The must-read stories and debate in health policy and leadership


The new health and social care secretary, Matt Hancock, has rarely delivered a speech without praising Babylon Health.

The digital health company making waves in the NHS with its GP at Hand service got a mention in Mr Hancock’s first speech in July, where he described the service as “brilliant” for him as a patient.

At the Health and Care Innovation Expo in Manchester last week, Mr Hancock again mentioned the company (along with several others), as among the “world’s best health tech companies”.

And finally, on Thursday night, Mr Hancock made an appearance at the company’s London office, following on from founder Ali Parsa’s announcement that Babylon would be investing £100m in tackling chronic conditions.

Mr Hancock told Babylon employees that GP at Hand was good for NHS patients, clinicians and relieved pressure on other NHS services.

An independent NHS evaluation is still underway, its conclusion not expected until early next year, to determine whether GP at Hand is indeed good for patients, clinicians, and relieving pressure on other NHS services.

But Mr Hancock still told The Telegraph on Thursday morning that he wanted GP at Hand available to all NHS patients “not based on their postcode”.

At Babylon HQ he expanded on this, stating that by changing NHS rules to allow GP at Hand to expand he was also creating a platform for its competitors.

“So loads of companies can come do what Babylon are doing,” he said.

Mental Health Investment Standard not standard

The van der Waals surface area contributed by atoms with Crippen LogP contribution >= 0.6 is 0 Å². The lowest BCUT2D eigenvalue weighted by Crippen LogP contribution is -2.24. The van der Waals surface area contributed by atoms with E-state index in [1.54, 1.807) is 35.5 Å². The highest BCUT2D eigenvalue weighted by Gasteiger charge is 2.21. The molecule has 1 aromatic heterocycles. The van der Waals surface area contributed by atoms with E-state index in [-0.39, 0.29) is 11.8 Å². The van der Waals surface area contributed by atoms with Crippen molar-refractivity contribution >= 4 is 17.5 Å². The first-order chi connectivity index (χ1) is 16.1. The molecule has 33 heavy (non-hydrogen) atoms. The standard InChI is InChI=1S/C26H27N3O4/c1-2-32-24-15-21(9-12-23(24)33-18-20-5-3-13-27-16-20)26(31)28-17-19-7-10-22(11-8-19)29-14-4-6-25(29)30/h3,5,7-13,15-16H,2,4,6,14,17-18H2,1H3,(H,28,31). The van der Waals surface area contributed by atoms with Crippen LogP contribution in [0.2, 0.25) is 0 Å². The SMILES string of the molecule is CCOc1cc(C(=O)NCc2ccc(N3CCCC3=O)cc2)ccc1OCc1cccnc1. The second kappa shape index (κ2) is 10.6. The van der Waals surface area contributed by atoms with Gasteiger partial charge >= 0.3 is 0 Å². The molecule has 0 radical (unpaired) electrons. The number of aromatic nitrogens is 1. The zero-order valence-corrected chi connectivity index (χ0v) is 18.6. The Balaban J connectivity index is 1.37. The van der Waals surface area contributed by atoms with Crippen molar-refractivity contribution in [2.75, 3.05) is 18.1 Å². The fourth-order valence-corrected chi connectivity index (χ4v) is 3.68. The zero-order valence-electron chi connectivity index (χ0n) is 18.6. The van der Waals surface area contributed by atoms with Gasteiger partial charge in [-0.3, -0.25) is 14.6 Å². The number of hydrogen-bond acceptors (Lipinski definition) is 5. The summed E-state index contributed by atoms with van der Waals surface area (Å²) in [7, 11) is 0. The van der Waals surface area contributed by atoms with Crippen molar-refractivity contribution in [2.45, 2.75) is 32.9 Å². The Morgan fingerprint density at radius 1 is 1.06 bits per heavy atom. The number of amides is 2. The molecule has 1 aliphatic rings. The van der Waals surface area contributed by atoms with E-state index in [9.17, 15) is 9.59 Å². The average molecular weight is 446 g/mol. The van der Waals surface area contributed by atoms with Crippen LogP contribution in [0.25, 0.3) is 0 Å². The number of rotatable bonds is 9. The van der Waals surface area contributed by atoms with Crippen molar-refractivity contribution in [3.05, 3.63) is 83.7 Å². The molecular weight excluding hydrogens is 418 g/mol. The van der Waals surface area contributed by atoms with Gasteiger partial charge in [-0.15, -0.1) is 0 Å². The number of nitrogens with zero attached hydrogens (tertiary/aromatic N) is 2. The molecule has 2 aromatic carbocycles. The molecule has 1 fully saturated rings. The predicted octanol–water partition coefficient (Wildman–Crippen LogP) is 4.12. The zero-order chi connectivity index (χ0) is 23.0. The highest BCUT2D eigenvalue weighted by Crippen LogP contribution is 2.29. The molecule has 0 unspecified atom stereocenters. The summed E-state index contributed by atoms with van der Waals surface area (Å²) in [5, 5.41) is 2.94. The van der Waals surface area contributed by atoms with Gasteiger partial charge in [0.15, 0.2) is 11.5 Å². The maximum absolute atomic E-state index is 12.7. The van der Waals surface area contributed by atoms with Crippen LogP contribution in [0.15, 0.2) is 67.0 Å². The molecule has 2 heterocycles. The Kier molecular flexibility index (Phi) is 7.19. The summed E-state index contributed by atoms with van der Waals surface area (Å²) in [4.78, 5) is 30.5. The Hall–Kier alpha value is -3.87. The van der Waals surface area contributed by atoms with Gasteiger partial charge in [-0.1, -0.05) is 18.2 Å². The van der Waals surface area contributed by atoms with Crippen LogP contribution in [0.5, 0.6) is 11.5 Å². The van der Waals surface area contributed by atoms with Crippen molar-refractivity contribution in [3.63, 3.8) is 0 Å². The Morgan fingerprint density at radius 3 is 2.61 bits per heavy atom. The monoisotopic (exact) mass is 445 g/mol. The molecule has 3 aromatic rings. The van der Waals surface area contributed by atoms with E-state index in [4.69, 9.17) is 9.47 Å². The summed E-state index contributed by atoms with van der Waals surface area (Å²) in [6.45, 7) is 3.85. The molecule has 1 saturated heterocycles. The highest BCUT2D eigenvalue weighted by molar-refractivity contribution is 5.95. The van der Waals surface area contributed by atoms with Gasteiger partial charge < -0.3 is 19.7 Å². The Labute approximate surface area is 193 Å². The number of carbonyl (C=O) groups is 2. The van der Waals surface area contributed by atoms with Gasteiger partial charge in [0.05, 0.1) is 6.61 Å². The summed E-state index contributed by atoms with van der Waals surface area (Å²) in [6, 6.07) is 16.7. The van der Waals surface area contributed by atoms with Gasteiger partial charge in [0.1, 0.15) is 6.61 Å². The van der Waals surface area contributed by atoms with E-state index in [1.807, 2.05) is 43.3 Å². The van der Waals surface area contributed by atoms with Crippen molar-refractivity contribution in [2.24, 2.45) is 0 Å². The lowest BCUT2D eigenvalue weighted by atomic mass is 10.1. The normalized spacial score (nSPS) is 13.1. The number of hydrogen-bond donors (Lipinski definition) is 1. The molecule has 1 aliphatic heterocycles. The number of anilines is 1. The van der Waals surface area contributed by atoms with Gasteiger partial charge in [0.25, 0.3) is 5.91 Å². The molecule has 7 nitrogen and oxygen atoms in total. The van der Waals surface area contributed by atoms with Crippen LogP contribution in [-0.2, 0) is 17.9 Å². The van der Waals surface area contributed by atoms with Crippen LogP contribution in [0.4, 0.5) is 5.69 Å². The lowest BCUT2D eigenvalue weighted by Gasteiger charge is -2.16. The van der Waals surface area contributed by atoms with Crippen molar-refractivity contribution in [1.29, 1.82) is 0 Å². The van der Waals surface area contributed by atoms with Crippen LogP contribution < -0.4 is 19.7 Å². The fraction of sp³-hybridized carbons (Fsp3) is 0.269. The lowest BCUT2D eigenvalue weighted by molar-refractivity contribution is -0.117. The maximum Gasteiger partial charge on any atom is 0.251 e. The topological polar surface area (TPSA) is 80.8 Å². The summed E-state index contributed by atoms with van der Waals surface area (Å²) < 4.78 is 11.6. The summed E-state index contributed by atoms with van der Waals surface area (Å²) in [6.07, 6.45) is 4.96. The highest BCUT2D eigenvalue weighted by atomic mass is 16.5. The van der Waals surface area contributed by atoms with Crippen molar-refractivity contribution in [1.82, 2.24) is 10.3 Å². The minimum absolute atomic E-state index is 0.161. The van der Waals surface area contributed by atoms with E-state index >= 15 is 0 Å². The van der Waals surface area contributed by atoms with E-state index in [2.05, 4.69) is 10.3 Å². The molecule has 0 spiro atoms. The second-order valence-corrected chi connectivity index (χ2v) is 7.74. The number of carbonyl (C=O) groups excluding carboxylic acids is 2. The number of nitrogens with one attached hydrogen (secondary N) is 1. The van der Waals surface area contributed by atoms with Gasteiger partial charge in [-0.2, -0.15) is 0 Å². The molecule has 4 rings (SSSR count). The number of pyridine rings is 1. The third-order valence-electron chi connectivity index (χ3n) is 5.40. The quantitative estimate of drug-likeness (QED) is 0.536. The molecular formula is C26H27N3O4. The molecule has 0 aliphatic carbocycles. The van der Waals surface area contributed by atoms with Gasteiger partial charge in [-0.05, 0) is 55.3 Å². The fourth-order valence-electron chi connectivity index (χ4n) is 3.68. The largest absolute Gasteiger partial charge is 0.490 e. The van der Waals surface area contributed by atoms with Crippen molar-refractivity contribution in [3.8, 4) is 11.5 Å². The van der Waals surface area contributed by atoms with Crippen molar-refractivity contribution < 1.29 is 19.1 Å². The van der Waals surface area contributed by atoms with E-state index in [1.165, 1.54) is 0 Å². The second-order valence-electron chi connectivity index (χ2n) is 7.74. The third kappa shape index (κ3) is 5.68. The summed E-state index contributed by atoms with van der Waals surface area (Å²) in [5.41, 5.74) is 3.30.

Once again it appears that some clinical commissioning groups are struggling to meet national funding commitments for mental health.

According to NHS England’s latest mental health dashboard, 24 CCGs reduced mental health spending from 2016-17 to 2017-18.

It is more than double the ten CCGs which reduced mental health spending from 2015-16 to 2016-17, according to the quarter four dashboard for the previous year.

However, the fact more CCGs are reducing their mental health spending is part of a very positive national picture.

It is undeniable that the funding is moving in the right direction – with CCG mental health spending rising from £9.7bn to £10.1bn from 2016-17 to 2017-18.

The number of CCGs meeting the mental health investment standard of increasing spending in line with programme allocation growth has also gone up from 85 to 90 per cent.

But as NHS England’s national mental health director told commissioning leaders earlier this year, nine in ten CCGs meeting the national standard is “not enough”.

The pressure to increase spending must be maintained if Ms Murdoch’s promise to MPs in July of every CCG hitting the target in 2018-19 is going to be met.

With the standard now mandated in the planning guidance for 2018-19, it places even more emphasis on CCGs to keep increasing investment in mental health.

But if CCGs continue to miss the target then it will come down to Ms Murdoch and her national team to do more than just say it is not an “optional extra”, but a national mandate.